Schools in Brazil have started to place computer chips in school uniforms to keep track of pupils and reduce truancy. The parents will get a text message when their children arrive at school, or if they are late for classes. The authorities say the measure will help teacher-parent relations. The authorities in Vitoria da Conquista, Bahia, say the T-shirts can be washed and ironed without damaging the chips.

Nominees due for World Bank boss

"The US is expected to announce its candidate for the next president of the World Bank as the deadline for nominations approaches." The World Bank and the International Monetary Fund were created at the conference at Bretton Woods in 1944 as a means to regulate trade between nations in the aftermath of the Great Depression and World War II. A US national traditionally heads the World Bank while a European runs the IMF - currently France's Christine Lagarde. But emerging economies have become increasingly unhappy with this arrangement and are pushing for change.

Stanford denied new trial; case heads to sentencing

It didn't take long for a judge to make up his mind on financier Allen Stanford's request for a new trial. In a court filing two days ago, Stanford's lawyer said he was denied a fair trial, in part because of publicity surrounding his case. That included journalists being allowed to post entries about the case on Twitter from the courtroom. In a two-sentence order Thursday, U.S. District Judge David Hittner rejected the request, offering no explanation as to why.

  • Daily Press Review

International condemnation for Mali coup
Al Jazeera, Doha, Qatar

Kurd militants threaten Turkey if it enters Syria
Asharq Al-Awsat, Pan-Arab daily, London, England

Syria sees heaviest fighting of uprising
Egyptian Gazette, English-language, Cairo, Egypt

Israel to allow 450,000 liters of fuel into Gaza to ease energy crisis
Haaretz, Liberal daily, Tel Aviv, Israel

Egyptians lift siege on peacekeeper base at Israeli border
JPost, Conservative, Jerusalem, Israel

Minimum price for alcohol planned
BBC News, Centrist newscaster, London, England

U.S. soldier to be charged with 17 murders, official says
CNN International, London, England

France reflects on shooting spree
Daily Express, Conservative tabloid, London, England

Granny tax backlash: Fury as full scale of Chancellor's raid on pensioners emerges
Daily Mail, Conservative daily, London, England

I haven't had time for a holiday with David for three years, says Posh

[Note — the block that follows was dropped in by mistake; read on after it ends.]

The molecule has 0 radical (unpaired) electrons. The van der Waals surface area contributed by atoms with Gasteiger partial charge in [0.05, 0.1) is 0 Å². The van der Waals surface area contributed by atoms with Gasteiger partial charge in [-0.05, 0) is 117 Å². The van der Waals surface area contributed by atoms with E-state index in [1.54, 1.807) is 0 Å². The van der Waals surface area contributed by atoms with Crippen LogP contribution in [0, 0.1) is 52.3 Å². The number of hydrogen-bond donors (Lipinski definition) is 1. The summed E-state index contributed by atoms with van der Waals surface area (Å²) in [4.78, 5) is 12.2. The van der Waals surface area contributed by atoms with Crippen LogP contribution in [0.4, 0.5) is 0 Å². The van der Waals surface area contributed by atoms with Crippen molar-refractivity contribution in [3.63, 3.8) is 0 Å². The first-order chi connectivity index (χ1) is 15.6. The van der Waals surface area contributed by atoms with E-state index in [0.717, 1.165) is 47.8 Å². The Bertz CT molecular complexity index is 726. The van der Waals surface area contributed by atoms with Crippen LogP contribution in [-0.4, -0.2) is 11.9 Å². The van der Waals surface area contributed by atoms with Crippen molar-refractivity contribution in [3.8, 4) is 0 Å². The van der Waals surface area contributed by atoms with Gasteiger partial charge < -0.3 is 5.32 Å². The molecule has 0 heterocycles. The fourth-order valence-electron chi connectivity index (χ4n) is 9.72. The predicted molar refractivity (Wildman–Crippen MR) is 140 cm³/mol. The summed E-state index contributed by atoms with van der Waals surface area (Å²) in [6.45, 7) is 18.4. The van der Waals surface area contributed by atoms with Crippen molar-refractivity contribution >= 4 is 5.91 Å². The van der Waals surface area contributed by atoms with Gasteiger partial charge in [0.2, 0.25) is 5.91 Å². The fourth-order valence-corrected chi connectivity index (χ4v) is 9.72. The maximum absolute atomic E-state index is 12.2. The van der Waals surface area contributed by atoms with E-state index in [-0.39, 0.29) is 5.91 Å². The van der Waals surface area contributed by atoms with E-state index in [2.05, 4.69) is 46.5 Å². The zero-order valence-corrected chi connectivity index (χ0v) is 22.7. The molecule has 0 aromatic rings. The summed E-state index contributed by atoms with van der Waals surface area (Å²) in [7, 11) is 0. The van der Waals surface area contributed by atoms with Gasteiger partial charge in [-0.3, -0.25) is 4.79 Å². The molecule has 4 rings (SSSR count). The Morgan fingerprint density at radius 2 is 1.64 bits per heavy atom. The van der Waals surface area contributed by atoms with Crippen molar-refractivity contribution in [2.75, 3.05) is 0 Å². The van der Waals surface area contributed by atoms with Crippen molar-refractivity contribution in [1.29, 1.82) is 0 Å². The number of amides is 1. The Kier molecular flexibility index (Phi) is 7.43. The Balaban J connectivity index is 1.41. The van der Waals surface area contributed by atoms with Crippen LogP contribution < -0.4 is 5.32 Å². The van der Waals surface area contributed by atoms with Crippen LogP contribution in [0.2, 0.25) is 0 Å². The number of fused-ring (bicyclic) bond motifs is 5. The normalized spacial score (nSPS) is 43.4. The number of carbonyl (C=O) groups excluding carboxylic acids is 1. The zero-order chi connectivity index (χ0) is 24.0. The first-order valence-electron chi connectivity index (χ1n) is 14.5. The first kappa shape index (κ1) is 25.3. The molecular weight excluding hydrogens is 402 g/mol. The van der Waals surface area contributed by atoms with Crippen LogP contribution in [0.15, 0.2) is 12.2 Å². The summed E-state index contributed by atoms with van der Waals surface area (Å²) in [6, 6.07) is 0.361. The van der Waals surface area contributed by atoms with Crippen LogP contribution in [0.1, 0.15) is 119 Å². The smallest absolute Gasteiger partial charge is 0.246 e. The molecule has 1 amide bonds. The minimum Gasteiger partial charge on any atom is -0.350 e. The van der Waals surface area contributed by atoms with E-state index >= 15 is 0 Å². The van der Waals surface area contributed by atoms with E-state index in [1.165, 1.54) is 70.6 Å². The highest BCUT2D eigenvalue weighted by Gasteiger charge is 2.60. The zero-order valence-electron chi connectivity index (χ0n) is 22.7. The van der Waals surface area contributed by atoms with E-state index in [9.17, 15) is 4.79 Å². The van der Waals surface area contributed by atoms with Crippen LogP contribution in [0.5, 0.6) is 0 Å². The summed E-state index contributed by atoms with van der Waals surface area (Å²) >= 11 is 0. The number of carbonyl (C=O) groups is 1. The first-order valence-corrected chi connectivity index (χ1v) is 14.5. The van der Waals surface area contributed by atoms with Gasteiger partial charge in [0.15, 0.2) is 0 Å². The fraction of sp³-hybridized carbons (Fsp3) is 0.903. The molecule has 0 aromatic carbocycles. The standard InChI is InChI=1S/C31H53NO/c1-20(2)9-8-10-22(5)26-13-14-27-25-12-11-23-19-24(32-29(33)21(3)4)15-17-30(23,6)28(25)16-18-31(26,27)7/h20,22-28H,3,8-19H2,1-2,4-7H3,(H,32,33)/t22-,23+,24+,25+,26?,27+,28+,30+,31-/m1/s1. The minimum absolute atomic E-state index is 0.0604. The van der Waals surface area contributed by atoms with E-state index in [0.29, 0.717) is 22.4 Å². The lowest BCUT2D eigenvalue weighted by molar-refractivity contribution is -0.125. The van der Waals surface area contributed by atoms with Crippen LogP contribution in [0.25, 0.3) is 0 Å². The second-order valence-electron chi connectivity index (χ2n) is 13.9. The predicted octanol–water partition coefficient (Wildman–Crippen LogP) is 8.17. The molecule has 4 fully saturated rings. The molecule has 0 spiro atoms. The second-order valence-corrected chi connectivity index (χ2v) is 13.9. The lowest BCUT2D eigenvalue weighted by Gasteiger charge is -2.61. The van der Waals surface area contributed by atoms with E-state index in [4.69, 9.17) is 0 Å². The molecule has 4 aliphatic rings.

Daily Mail, Conservative daily, London, England

France assesses intelligence after Merah killings
EuroNews, International news, Ecully Cedex, France

FRANCE: Officials face questions over Toulouse gunman
France 24, Issy-les-Moulineaux, France

We are not intelligence officers
Hurriyet Daily News, (Liberal, English-language), Istanbul, Turkey

More Concordia bodies found
Independent The, London, England

Read all about it
Moscow News The, Independent, Moscow, Russia

Toulouse siege: live
Telegraph The, Conservative daily, London, England

Man to plead guilty over celebrity nude photo hackings
Telegraph The, Celebrity news, London, England

Kittiratt sets growth target at 7%
Bangkok Post, Independent, Bangkok, Thailand

Mali coup leader says ex-president 'is safe'
China Post, English-language daily, Taipei, Taiwan

Security is Paramount at Seoul Nuclear Security Summit
Chosun Ilbo, Conservative daily, Seoul, South Korea

Sri Lankan dailies go to town over India's UN vote
Hindustan Times, New Delhi, India

Two medicos shot at in Patna
India Times, Conservative daily, New Delhi, India

Codefendant of top welfare bureaucrat also acquitted over postal fraud
Japan Times, Independent centrist, Tokyo, Japan

US WWII veterans retain ties to Myanmar
New Zealand Herald, Conservative daily, Auckland, New Zealand

General strike against austerity hits Portugal
People's Daily Online, English-language, Beijing, China

Sperm-hunting women prowl Zimbabwe highways
Straits Times, Pro-government, Singapore

Hajnal Black arrested
Sydney Morning Herald, Centrist daily, Sydney, Australia

Murray Lender, bagels' guru dies in Florida, 81
Taiwan News, English-language daily, Taipei, Taiwan

Sri Lanka C. bank: Will act to curb rupee volatility
The Economic Times, Business, Mumbai, India

DND records raise new questions about search for Labrador boy
Canadian Broadcasting Centre, Toronto, Ontario

In Photos: Prime Minister Stephen Harper's Asian tour
Globe and Mail The, Centrist daily, Toronto, Canada

US Jobless Claims Fall: Will It Bolster Obama's Re-election Campaign?
International Business Times, Business news organization, New York, U.S

Opinions Divided Over Chevron Trial in Brazil
IPS Latin America, International cooperative of journalists, Rome, Italy

Wall Street retreats but bull market still alive
Reuters, Business News, New York, U.S

Hackers attack Hong Kong 'civil referendum' ahead of poll
Reuters, World News, New York, U.S

Star exclusive: Chief of Defence suspects sabotage plot by Tories
Toronto Star, Toronto, Ontario

World condemns army coup in Mali
BBC News, Centrist newscaster, London, England